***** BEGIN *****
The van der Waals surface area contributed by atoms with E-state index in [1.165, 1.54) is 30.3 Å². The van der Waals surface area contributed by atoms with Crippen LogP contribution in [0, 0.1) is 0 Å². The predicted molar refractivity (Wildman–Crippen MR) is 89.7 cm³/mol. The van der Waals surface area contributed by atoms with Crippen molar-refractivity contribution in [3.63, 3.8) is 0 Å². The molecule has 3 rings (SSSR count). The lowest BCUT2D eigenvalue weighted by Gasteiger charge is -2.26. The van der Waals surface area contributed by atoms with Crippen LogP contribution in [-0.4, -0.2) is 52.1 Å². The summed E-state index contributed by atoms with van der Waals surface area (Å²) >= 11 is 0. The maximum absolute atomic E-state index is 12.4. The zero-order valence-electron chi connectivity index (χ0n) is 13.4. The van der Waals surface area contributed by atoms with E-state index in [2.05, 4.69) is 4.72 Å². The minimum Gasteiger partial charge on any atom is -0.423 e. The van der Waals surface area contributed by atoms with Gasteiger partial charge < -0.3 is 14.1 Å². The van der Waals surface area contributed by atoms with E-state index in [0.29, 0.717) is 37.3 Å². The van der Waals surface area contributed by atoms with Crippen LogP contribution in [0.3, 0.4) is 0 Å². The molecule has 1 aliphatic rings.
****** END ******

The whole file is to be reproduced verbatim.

The van der Waals surface area contributed by atoms with E-state index in [1.165, 1.54) is 30.3 Å². The van der Waals surface area contributed by atoms with Crippen LogP contribution in [0, 0.1) is 0 Å². The predicted molar refractivity (Wildman–Crippen MR) is 89.7 cm³/mol. The van der Waals surface area contributed by atoms with Crippen molar-refractivity contribution in [3.63, 3.8) is 0 Å². The molecule has 3 rings (SSSR count). The lowest BCUT2D eigenvalue weighted by Gasteiger charge is -2.26. The van der Waals surface area contributed by atoms with Crippen LogP contribution in [-0.4, -0.2) is 52.1 Å². The summed E-state index contributed by atoms with van der Waals surface area (Å²) >= 11 is 0. The maximum absolute atomic E-state index is 12.4. The zero-order valence-electron chi connectivity index (χ0n) is 13.4. The van der Waals surface area contributed by atoms with E-state index in [2.05, 4.69) is 4.72 Å². The minimum Gasteiger partial charge on any atom is -0.423 e. The van der Waals surface area contributed by atoms with Gasteiger partial charge < -0.3 is 14.1 Å². The van der Waals surface area contributed by atoms with E-state index in [0.29, 0.717) is 37.3 Å². The van der Waals surface area contributed by atoms with Crippen LogP contribution in [0.3, 0.4) is 0 Å². The molecule has 1 aliphatic rings.